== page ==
Perhaps I shouldn’t admit to finding this so fascinating, but there are a lot of complicated stories around old telly – specifically, around what exists, and why it comes to exist in the form it does. It seems strange that mainstream artefacts of our culture – programmes that were enjoyed in the homes of millions of people – often no longer exist, even though they might have been made less then fifty years ago, which is no time at all really.
So if you’re at all interested in reading about how it has recently become possible to take a black and white copy of a programme that was originally made in colour, and turn it back into colour again, I recommend this article.
For emphasis: a black and white programme. Turned into colour. Well, I was impressed. And don’t be side-tracked by the mention of computer colourisation at the start of the article: obviously this technology has been around for a while, and there’s nothing special about applying a made-up selection of colours to a black and white image; the real meat is the bit about restoring the original colour from the black and white image. So read on…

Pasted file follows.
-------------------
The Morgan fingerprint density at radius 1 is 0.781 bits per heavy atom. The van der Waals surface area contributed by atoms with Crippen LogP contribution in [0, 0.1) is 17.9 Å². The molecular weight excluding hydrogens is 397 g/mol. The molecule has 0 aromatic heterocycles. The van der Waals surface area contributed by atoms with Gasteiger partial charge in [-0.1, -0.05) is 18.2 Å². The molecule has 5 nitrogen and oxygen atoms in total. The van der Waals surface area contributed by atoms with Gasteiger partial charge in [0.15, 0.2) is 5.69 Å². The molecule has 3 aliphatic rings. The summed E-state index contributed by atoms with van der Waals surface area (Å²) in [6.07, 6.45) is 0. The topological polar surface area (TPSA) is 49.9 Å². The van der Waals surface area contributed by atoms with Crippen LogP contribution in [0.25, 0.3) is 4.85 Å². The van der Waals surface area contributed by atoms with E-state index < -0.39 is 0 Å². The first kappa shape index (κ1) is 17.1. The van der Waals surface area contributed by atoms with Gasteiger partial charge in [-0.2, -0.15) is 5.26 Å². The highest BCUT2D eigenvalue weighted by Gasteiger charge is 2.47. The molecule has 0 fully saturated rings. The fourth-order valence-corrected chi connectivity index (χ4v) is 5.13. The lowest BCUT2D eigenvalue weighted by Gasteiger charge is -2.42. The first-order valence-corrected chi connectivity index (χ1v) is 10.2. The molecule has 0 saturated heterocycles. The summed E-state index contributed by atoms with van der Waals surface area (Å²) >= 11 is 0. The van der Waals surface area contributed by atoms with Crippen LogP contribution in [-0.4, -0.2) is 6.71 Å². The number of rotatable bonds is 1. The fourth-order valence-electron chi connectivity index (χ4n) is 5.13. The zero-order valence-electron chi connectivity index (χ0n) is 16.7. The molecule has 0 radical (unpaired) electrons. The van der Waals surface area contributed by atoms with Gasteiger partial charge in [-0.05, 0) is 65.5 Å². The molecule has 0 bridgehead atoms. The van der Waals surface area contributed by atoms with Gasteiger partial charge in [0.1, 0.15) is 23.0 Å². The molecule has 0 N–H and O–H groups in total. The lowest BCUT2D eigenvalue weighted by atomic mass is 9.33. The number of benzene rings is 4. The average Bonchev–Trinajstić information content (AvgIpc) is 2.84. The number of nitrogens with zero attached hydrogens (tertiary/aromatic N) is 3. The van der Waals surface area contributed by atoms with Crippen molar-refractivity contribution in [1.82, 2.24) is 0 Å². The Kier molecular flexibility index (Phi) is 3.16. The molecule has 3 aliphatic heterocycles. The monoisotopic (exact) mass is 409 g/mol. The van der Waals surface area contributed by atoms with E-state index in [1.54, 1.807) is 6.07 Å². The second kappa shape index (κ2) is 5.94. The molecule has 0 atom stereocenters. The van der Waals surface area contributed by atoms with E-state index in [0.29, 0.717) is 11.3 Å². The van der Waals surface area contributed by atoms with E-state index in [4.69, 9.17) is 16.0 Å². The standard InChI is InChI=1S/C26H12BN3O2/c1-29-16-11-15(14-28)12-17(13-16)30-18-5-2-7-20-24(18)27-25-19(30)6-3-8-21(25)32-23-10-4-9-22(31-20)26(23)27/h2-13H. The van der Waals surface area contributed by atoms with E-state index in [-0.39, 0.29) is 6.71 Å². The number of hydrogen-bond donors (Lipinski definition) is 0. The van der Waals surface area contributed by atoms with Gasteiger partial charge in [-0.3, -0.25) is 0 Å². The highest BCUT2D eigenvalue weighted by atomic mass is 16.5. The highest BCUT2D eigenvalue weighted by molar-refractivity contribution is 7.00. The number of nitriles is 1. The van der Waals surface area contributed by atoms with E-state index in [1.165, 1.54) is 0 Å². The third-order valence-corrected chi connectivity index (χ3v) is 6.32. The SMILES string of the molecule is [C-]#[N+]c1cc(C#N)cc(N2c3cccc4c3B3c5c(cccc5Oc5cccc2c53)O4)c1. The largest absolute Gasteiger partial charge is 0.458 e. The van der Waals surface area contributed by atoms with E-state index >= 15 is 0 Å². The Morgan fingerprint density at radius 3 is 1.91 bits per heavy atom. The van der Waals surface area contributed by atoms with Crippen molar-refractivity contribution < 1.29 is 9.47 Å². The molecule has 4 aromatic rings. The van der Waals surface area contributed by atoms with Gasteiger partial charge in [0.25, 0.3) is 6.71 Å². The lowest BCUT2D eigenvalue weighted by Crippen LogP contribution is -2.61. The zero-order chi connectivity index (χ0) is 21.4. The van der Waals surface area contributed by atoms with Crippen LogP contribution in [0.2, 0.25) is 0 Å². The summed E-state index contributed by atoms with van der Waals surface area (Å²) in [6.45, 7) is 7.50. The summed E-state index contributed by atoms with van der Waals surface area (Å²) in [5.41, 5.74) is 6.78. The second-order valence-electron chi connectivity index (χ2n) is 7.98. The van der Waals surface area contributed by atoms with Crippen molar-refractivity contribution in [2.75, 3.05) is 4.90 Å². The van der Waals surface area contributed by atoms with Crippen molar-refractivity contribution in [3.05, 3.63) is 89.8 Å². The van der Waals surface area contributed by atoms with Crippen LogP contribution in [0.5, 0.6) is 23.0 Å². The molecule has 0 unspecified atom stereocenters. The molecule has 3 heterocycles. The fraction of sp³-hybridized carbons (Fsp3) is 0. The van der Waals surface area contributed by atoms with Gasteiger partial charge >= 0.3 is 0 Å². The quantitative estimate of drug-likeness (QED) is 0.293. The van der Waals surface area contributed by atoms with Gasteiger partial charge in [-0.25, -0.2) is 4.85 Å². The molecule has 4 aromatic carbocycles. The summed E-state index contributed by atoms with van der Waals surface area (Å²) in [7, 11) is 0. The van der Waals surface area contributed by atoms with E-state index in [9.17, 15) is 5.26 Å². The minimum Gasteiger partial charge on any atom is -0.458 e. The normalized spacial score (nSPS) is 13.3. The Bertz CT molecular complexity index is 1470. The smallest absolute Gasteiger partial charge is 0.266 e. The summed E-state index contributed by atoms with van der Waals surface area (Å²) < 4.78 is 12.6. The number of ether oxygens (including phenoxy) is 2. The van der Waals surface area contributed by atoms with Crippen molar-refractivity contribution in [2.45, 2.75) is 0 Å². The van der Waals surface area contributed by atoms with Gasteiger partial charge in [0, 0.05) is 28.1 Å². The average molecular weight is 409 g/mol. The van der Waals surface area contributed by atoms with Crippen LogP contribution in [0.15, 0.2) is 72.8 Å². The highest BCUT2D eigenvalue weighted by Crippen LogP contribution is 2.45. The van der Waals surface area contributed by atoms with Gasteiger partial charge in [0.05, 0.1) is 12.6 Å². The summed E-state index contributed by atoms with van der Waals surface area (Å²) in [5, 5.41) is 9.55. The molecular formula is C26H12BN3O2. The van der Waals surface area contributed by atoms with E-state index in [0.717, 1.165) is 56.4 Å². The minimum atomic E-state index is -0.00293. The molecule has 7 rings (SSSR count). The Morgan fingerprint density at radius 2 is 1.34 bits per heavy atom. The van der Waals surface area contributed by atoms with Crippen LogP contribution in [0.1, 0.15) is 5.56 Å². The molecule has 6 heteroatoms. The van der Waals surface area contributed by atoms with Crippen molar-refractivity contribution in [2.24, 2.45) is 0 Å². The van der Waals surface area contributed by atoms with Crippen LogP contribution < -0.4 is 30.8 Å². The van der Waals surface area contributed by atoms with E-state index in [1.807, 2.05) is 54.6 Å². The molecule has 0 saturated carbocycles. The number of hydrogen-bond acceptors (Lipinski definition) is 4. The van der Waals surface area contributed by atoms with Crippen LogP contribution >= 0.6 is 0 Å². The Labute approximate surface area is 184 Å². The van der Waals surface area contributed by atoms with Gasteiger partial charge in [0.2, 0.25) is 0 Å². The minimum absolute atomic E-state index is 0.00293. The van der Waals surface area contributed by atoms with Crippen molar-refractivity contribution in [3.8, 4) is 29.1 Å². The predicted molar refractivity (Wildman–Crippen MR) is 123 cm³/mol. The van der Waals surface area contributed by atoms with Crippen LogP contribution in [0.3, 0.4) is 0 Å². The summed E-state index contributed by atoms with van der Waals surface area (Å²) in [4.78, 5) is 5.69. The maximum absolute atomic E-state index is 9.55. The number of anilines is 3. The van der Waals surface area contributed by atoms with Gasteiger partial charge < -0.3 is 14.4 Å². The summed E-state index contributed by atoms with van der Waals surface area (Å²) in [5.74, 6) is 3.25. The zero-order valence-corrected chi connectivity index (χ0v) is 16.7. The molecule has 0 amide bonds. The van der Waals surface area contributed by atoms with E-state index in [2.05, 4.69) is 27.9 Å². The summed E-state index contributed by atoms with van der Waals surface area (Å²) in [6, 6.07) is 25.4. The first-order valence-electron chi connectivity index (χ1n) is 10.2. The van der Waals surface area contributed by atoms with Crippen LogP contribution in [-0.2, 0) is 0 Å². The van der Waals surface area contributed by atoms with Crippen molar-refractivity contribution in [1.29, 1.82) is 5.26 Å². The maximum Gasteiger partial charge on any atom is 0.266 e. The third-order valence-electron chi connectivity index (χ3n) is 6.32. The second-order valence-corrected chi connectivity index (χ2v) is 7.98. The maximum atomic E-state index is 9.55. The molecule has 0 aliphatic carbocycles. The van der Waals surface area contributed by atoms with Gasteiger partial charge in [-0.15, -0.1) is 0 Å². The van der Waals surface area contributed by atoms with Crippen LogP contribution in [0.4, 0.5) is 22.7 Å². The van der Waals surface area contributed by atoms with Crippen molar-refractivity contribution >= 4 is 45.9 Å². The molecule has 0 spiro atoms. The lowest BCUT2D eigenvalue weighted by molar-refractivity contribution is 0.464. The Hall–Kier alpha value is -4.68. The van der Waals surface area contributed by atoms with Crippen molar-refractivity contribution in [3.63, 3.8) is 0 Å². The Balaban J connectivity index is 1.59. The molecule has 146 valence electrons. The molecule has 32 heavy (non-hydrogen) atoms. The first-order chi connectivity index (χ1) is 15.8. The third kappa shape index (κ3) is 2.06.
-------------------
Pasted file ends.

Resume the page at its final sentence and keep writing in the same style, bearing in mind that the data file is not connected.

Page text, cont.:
Word of warning to those not familiar with vintage Doctor Who: the episodes concerned are, sadly, dreadful. Technically and historically fascinating though the whole thing might be, I’m not sure even I’d actually buy the DVD.